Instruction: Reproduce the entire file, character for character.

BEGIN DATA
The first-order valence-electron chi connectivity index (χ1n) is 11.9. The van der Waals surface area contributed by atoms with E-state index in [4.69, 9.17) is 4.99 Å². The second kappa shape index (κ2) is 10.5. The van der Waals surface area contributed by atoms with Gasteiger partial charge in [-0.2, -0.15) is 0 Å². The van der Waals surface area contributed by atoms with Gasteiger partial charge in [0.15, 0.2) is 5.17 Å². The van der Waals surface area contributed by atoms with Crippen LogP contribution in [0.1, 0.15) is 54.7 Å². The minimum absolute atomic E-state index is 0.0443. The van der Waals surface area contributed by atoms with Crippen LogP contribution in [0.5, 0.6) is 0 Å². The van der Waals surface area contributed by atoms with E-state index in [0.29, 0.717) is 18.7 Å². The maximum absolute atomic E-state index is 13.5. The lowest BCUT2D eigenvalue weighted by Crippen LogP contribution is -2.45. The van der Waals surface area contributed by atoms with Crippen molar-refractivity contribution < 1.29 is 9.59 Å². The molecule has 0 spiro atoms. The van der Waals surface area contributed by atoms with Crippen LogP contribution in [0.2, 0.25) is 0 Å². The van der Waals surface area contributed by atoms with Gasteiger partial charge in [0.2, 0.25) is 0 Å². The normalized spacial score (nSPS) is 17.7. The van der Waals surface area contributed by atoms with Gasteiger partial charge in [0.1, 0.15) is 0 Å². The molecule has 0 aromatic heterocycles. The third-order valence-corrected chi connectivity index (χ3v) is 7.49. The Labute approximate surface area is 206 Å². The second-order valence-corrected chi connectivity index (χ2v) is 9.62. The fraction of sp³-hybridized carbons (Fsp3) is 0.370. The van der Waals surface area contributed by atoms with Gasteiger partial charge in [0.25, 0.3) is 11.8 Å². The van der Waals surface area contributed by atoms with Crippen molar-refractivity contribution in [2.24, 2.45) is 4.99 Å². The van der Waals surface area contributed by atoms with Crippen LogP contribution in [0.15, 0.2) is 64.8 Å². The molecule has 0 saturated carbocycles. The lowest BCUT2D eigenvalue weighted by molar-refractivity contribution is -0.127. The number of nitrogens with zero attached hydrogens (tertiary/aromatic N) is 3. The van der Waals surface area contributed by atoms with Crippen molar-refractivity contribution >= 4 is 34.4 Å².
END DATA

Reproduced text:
The first-order valence-electron chi connectivity index (χ1n) is 11.9. The van der Waals surface area contributed by atoms with E-state index in [4.69, 9.17) is 4.99 Å². The second kappa shape index (κ2) is 10.5. The van der Waals surface area contributed by atoms with Gasteiger partial charge in [-0.2, -0.15) is 0 Å². The van der Waals surface area contributed by atoms with Gasteiger partial charge in [0.15, 0.2) is 5.17 Å². The van der Waals surface area contributed by atoms with Crippen LogP contribution in [0.1, 0.15) is 54.7 Å². The minimum absolute atomic E-state index is 0.0443. The van der Waals surface area contributed by atoms with Crippen LogP contribution in [0.5, 0.6) is 0 Å². The van der Waals surface area contributed by atoms with E-state index in [0.29, 0.717) is 18.7 Å². The maximum absolute atomic E-state index is 13.5. The lowest BCUT2D eigenvalue weighted by Crippen LogP contribution is -2.45. The van der Waals surface area contributed by atoms with Crippen molar-refractivity contribution < 1.29 is 9.59 Å². The molecule has 0 spiro atoms. The van der Waals surface area contributed by atoms with Crippen LogP contribution in [0.2, 0.25) is 0 Å². The van der Waals surface area contributed by atoms with Gasteiger partial charge in [0.2, 0.25) is 0 Å². The normalized spacial score (nSPS) is 17.7. The van der Waals surface area contributed by atoms with Gasteiger partial charge in [0.1, 0.15) is 0 Å². The molecule has 0 aromatic heterocycles. The third-order valence-corrected chi connectivity index (χ3v) is 7.49. The Labute approximate surface area is 206 Å². The second-order valence-corrected chi connectivity index (χ2v) is 9.62. The fraction of sp³-hybridized carbons (Fsp3) is 0.370. The van der Waals surface area contributed by atoms with Gasteiger partial charge in [0.25, 0.3) is 11.8 Å². The van der Waals surface area contributed by atoms with Crippen molar-refractivity contribution in [2.24, 2.45) is 4.99 Å². The van der Waals surface area contributed by atoms with Crippen LogP contribution in [0.15, 0.2) is 64.8 Å². The molecule has 0 saturated carbocycles. The lowest BCUT2D eigenvalue weighted by molar-refractivity contribution is -0.127. The number of nitrogens with zero attached hydrogens (tertiary/aromatic N) is 3. The van der Waals surface area contributed by atoms with Crippen molar-refractivity contribution >= 4 is 34.4 Å².